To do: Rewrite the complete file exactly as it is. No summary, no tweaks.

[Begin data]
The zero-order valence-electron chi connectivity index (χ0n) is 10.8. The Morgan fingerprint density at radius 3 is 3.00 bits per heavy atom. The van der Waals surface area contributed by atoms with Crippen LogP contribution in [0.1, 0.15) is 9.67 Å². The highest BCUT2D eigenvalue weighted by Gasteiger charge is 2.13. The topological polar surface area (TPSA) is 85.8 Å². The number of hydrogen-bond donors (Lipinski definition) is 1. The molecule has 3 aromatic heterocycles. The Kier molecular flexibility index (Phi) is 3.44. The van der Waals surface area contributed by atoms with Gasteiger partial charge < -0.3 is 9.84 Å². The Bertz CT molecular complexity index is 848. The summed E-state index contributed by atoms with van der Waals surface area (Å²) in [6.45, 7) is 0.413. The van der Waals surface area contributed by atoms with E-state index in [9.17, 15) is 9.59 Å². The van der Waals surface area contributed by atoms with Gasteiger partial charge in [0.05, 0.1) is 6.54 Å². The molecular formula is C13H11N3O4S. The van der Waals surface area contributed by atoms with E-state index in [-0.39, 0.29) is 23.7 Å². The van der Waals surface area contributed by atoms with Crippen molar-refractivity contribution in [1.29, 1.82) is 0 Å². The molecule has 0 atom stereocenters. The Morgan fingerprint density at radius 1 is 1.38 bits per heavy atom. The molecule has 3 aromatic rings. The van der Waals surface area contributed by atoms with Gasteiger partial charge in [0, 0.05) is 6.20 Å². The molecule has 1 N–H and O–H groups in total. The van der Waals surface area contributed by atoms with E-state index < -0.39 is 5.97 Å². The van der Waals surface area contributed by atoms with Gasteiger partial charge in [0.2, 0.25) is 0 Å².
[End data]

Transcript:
The zero-order valence-electron chi connectivity index (χ0n) is 10.8. The Morgan fingerprint density at radius 3 is 3.00 bits per heavy atom. The van der Waals surface area contributed by atoms with Crippen LogP contribution in [0.1, 0.15) is 9.67 Å². The highest BCUT2D eigenvalue weighted by Gasteiger charge is 2.13. The topological polar surface area (TPSA) is 85.8 Å². The number of hydrogen-bond donors (Lipinski definition) is 1. The molecule has 3 aromatic heterocycles. The Kier molecular flexibility index (Phi) is 3.44. The van der Waals surface area contributed by atoms with Gasteiger partial charge < -0.3 is 9.84 Å². The Bertz CT molecular complexity index is 848. The summed E-state index contributed by atoms with van der Waals surface area (Å²) in [6.45, 7) is 0.413. The van der Waals surface area contributed by atoms with E-state index in [9.17, 15) is 9.59 Å². The van der Waals surface area contributed by atoms with Gasteiger partial charge in [0.05, 0.1) is 6.54 Å². The molecular formula is C13H11N3O4S. The van der Waals surface area contributed by atoms with E-state index in [-0.39, 0.29) is 23.7 Å². The van der Waals surface area contributed by atoms with Crippen molar-refractivity contribution in [1.29, 1.82) is 0 Å². The molecule has 0 atom stereocenters. The Morgan fingerprint density at radius 1 is 1.38 bits per heavy atom. The molecule has 3 aromatic rings. The van der Waals surface area contributed by atoms with Gasteiger partial charge in [0, 0.05) is 6.20 Å². The molecule has 1 N–H and O–H groups in total. The van der Waals surface area contributed by atoms with E-state index < -0.39 is 5.97 Å². The van der Waals surface area contributed by atoms with Gasteiger partial charge in [0.2, 0.25) is 0 Å².